This article was authored by Jeanne Heydecker and originally published on the Woomentum network.
Once you’ve practiced your deck and feel confident presenting your idea, the hard part is getting in front of the VCs to pitch at all. Start with tech incubators and other pitch days and tech weekends local to you to get feedback on what’s working and what isn’t. You may end up with an angel investor or two in the audience who may be interested in investing or may be able to introduce you to the right people. Also, don’t look down at LinkedIn and Angelist and other investment portals to start conversations. Make those introductions personal, even if it’s just “I noticed that you’ve been investing in [your industry] and would love some advice on how to get a meeting with investors.”
After he/she accepts, you can then start asking about what to do, what not to do, etc. Once you have built up a rapport, perhaps maybe had a coffee or drink with them, you might want to ask about the possibility of being mentored by them. They may be able to make introductions for meetings, advise you as to which people they think would be interested, provide feedback on your pitch deck, etc.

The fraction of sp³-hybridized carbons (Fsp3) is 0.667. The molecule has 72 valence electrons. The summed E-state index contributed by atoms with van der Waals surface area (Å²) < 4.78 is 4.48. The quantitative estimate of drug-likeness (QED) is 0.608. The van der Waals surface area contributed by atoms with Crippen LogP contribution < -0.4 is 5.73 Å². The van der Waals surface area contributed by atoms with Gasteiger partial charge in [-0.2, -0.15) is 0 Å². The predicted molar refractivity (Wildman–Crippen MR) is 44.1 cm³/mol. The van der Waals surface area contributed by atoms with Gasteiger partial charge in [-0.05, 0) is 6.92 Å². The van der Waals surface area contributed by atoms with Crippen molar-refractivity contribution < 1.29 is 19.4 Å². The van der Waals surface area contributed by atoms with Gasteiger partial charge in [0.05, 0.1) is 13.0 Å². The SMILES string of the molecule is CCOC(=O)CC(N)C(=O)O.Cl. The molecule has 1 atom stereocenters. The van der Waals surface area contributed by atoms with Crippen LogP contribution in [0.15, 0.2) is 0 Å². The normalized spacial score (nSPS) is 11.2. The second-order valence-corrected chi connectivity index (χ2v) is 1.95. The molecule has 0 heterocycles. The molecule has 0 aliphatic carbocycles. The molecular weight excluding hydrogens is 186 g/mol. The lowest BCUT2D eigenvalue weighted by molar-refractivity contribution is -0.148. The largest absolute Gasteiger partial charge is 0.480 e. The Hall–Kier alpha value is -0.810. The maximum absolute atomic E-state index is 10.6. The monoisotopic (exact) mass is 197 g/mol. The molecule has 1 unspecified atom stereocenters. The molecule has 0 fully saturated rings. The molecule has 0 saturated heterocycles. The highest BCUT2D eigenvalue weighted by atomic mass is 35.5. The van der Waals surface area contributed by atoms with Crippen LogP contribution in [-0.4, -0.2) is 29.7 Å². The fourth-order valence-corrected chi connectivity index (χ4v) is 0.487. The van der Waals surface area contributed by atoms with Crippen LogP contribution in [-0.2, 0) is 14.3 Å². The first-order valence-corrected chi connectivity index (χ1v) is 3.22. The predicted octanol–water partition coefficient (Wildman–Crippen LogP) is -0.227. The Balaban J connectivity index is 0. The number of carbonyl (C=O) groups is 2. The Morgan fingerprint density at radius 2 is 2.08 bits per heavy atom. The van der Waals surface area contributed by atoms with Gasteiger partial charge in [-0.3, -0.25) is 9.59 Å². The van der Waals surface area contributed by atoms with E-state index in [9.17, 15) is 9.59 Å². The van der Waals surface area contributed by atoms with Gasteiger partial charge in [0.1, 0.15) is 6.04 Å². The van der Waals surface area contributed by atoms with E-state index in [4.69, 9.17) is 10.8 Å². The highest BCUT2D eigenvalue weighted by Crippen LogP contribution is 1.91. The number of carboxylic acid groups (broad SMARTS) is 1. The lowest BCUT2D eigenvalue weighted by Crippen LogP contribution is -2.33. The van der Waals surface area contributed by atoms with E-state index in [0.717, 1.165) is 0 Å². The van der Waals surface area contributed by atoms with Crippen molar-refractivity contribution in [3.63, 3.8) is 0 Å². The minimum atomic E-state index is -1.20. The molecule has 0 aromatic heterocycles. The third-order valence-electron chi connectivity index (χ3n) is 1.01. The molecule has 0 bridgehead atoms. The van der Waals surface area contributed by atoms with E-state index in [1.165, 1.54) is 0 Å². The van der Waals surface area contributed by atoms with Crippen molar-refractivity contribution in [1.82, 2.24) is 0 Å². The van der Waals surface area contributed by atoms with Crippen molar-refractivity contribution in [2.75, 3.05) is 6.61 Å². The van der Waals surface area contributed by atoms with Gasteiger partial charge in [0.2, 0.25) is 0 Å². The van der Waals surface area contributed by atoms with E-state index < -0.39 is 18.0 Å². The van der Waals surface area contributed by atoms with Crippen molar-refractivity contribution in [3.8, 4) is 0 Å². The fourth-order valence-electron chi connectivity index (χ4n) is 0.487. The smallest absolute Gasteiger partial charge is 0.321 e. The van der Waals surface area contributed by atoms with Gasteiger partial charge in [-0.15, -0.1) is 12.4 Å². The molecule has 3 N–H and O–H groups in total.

Don’t give up. Practice your pitch as many times as possible in front of these tech meetups and have a colleague in the mix to note down when people seem uninterested. Redo those sections. Collect business cards from everyone you can and follow up with them, especially those who are in your industry. It doesn’t matter if they’re your competition, industry analyst, investor, mentor – they all can add value to your startup. After that, it’s really up you! Good luck.
So what has been your experience when pitching? Did you know Woomentum is giving away ten free pitch reviews?